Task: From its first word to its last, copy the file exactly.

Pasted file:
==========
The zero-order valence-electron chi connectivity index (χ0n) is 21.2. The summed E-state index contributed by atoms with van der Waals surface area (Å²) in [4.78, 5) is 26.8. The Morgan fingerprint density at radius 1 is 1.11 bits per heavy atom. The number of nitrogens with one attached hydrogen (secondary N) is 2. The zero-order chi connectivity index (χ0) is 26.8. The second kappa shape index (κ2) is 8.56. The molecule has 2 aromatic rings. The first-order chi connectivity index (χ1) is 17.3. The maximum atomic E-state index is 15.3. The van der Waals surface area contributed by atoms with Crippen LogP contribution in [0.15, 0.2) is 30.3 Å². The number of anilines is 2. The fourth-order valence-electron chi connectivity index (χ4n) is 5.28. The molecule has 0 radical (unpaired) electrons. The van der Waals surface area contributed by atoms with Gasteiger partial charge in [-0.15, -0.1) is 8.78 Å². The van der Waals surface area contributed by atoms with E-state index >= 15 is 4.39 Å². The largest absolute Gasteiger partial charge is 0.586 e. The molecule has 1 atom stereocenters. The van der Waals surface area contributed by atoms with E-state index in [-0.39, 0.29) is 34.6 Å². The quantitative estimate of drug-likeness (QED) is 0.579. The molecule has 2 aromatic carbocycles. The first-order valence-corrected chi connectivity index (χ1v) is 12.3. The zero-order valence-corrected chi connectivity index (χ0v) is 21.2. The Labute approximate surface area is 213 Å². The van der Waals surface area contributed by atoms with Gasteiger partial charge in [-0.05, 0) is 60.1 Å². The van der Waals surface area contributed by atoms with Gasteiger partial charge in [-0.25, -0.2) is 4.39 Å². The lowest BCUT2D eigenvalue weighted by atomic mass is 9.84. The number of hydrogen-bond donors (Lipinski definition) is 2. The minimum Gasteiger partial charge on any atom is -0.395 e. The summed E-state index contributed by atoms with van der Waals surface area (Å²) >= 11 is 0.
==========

The zero-order valence-electron chi connectivity index (χ0n) is 21.2. The summed E-state index contributed by atoms with van der Waals surface area (Å²) in [4.78, 5) is 26.8. The Morgan fingerprint density at radius 1 is 1.11 bits per heavy atom. The number of nitrogens with one attached hydrogen (secondary N) is 2. The zero-order chi connectivity index (χ0) is 26.8. The second kappa shape index (κ2) is 8.56. The molecule has 2 aromatic rings. The first-order chi connectivity index (χ1) is 17.3. The maximum atomic E-state index is 15.3. The van der Waals surface area contributed by atoms with Crippen LogP contribution in [0.15, 0.2) is 30.3 Å². The number of anilines is 2. The fourth-order valence-electron chi connectivity index (χ4n) is 5.28. The molecule has 0 radical (unpaired) electrons. The van der Waals surface area contributed by atoms with Gasteiger partial charge in [-0.15, -0.1) is 8.78 Å². The van der Waals surface area contributed by atoms with E-state index >= 15 is 4.39 Å². The largest absolute Gasteiger partial charge is 0.586 e. The molecule has 1 atom stereocenters. The van der Waals surface area contributed by atoms with E-state index in [-0.39, 0.29) is 34.6 Å². The quantitative estimate of drug-likeness (QED) is 0.579. The molecule has 2 aromatic carbocycles. The first-order valence-corrected chi connectivity index (χ1v) is 12.3. The zero-order valence-corrected chi connectivity index (χ0v) is 21.2. The Labute approximate surface area is 213 Å². The van der Waals surface area contributed by atoms with Gasteiger partial charge in [-0.05, 0) is 60.1 Å². The van der Waals surface area contributed by atoms with Gasteiger partial charge in [-0.25, -0.2) is 4.39 Å². The lowest BCUT2D eigenvalue weighted by atomic mass is 9.84. The number of hydrogen-bond donors (Lipinski definition) is 2. The minimum Gasteiger partial charge on any atom is -0.395 e. The summed E-state index contributed by atoms with van der Waals surface area (Å²) >= 11 is 0.